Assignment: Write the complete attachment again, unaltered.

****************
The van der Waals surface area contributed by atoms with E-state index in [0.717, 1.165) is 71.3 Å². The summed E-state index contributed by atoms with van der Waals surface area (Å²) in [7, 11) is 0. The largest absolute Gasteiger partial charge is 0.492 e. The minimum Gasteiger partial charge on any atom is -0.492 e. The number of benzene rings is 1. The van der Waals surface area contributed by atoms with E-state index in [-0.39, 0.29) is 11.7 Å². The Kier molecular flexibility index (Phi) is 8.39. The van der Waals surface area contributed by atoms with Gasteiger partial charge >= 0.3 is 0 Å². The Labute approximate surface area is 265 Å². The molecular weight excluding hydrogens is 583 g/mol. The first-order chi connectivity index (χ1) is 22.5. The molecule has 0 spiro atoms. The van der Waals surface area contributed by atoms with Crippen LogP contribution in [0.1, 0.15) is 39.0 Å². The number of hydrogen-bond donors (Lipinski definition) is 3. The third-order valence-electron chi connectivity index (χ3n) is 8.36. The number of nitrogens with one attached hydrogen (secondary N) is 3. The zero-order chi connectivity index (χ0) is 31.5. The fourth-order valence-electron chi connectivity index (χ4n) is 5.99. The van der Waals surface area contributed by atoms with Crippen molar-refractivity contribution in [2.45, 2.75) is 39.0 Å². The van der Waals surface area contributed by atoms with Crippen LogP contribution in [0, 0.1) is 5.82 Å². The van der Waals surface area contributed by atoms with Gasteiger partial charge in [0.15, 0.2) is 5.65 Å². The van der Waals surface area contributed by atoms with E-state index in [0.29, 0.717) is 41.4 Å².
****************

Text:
The van der Waals surface area contributed by atoms with E-state index in [0.717, 1.165) is 71.3 Å². The summed E-state index contributed by atoms with van der Waals surface area (Å²) in [7, 11) is 0. The largest absolute Gasteiger partial charge is 0.492 e. The minimum Gasteiger partial charge on any atom is -0.492 e. The number of benzene rings is 1. The van der Waals surface area contributed by atoms with E-state index in [-0.39, 0.29) is 11.7 Å². The Kier molecular flexibility index (Phi) is 8.39. The van der Waals surface area contributed by atoms with Gasteiger partial charge >= 0.3 is 0 Å². The Labute approximate surface area is 265 Å². The molecular weight excluding hydrogens is 583 g/mol. The first-order chi connectivity index (χ1) is 22.5. The molecule has 0 spiro atoms. The van der Waals surface area contributed by atoms with Crippen LogP contribution in [0.1, 0.15) is 39.0 Å². The number of hydrogen-bond donors (Lipinski definition) is 3. The third-order valence-electron chi connectivity index (χ3n) is 8.36. The number of nitrogens with one attached hydrogen (secondary N) is 3. The zero-order chi connectivity index (χ0) is 31.5. The fourth-order valence-electron chi connectivity index (χ4n) is 5.99. The van der Waals surface area contributed by atoms with Crippen molar-refractivity contribution in [2.45, 2.75) is 39.0 Å². The van der Waals surface area contributed by atoms with Crippen LogP contribution in [0, 0.1) is 5.82 Å². The van der Waals surface area contributed by atoms with Gasteiger partial charge in [0.15, 0.2) is 5.65 Å². The van der Waals surface area contributed by atoms with E-state index in [0.29, 0.717) is 41.4 Å².